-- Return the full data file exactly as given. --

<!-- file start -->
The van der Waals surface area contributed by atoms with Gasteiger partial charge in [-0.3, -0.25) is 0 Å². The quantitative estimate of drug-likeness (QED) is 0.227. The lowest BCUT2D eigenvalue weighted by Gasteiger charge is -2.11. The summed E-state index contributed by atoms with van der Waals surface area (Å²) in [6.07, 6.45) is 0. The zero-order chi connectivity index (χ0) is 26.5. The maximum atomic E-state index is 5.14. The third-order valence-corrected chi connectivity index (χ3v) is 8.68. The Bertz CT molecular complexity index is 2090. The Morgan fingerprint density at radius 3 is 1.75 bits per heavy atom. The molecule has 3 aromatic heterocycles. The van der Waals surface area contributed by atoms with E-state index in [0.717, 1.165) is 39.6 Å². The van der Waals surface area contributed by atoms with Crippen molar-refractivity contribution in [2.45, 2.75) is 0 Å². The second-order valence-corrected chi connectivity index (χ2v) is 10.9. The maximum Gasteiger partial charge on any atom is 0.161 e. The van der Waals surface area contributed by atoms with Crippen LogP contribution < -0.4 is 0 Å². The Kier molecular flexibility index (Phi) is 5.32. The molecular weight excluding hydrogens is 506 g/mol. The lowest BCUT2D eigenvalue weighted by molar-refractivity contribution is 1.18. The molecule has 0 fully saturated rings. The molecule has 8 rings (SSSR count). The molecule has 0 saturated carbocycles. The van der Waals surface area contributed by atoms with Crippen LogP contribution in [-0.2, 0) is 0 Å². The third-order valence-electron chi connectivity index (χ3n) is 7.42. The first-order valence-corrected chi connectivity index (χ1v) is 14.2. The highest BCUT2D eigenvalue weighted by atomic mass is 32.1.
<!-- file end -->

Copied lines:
The van der Waals surface area contributed by atoms with Gasteiger partial charge in [-0.3, -0.25) is 0 Å². The quantitative estimate of drug-likeness (QED) is 0.227. The lowest BCUT2D eigenvalue weighted by Gasteiger charge is -2.11. The summed E-state index contributed by atoms with van der Waals surface area (Å²) in [6.07, 6.45) is 0. The zero-order chi connectivity index (χ0) is 26.5. The maximum atomic E-state index is 5.14. The third-order valence-corrected chi connectivity index (χ3v) is 8.68. The Bertz CT molecular complexity index is 2090. The Morgan fingerprint density at radius 3 is 1.75 bits per heavy atom. The molecule has 3 aromatic heterocycles. The van der Waals surface area contributed by atoms with E-state index in [0.717, 1.165) is 39.6 Å². The van der Waals surface area contributed by atoms with Crippen molar-refractivity contribution in [2.45, 2.75) is 0 Å². The second-order valence-corrected chi connectivity index (χ2v) is 10.9. The maximum Gasteiger partial charge on any atom is 0.161 e. The van der Waals surface area contributed by atoms with Crippen LogP contribution < -0.4 is 0 Å². The Kier molecular flexibility index (Phi) is 5.32. The molecular weight excluding hydrogens is 506 g/mol. The lowest BCUT2D eigenvalue weighted by molar-refractivity contribution is 1.18. The molecule has 0 fully saturated rings. The molecule has 8 rings (SSSR count). The molecule has 0 saturated carbocycles. The van der Waals surface area contributed by atoms with Crippen LogP contribution in [-0.2, 0) is 0 Å². The third-order valence-electron chi connectivity index (χ3n) is 7.42. The first-order valence-corrected chi connectivity index (χ1v) is 14.2. The highest BCUT2D eigenvalue weighted by atomic mass is 32.1.